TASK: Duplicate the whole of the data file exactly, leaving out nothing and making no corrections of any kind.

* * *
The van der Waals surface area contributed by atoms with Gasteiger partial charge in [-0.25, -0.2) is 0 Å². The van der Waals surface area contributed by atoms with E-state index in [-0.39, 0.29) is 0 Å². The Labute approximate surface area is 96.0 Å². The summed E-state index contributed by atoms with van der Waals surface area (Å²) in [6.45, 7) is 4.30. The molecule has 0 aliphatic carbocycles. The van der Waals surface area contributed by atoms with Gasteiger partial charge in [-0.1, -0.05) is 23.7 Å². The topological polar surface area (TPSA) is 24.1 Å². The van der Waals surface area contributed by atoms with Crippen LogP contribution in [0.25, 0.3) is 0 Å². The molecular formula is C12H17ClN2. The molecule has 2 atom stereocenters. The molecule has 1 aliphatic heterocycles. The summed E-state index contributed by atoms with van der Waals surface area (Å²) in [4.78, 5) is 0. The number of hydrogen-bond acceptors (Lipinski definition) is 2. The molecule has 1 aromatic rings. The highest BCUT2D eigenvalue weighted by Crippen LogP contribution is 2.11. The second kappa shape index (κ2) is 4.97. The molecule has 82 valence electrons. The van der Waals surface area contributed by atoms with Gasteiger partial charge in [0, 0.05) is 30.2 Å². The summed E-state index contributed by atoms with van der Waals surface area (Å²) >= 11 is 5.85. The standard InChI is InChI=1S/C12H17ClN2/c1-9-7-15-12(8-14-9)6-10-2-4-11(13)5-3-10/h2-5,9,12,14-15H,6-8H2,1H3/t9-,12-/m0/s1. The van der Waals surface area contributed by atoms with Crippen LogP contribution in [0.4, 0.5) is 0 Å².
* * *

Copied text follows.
The van der Waals surface area contributed by atoms with Gasteiger partial charge in [-0.25, -0.2) is 0 Å². The van der Waals surface area contributed by atoms with E-state index in [-0.39, 0.29) is 0 Å². The Labute approximate surface area is 96.0 Å². The summed E-state index contributed by atoms with van der Waals surface area (Å²) in [6.45, 7) is 4.30. The molecule has 0 aliphatic carbocycles. The van der Waals surface area contributed by atoms with Gasteiger partial charge in [-0.1, -0.05) is 23.7 Å². The topological polar surface area (TPSA) is 24.1 Å². The van der Waals surface area contributed by atoms with Crippen LogP contribution in [0.25, 0.3) is 0 Å². The molecular formula is C12H17ClN2. The molecule has 2 atom stereocenters. The molecule has 1 aliphatic heterocycles. The summed E-state index contributed by atoms with van der Waals surface area (Å²) in [4.78, 5) is 0. The number of hydrogen-bond acceptors (Lipinski definition) is 2. The molecule has 1 aromatic rings. The highest BCUT2D eigenvalue weighted by Crippen LogP contribution is 2.11. The second kappa shape index (κ2) is 4.97. The molecule has 82 valence electrons. The van der Waals surface area contributed by atoms with Gasteiger partial charge in [0, 0.05) is 30.2 Å². The summed E-state index contributed by atoms with van der Waals surface area (Å²) >= 11 is 5.85. The standard InChI is InChI=1S/C12H17ClN2/c1-9-7-15-12(8-14-9)6-10-2-4-11(13)5-3-10/h2-5,9,12,14-15H,6-8H2,1H3/t9-,12-/m0/s1. The van der Waals surface area contributed by atoms with Crippen LogP contribution in [0.4, 0.5) is 0 Å².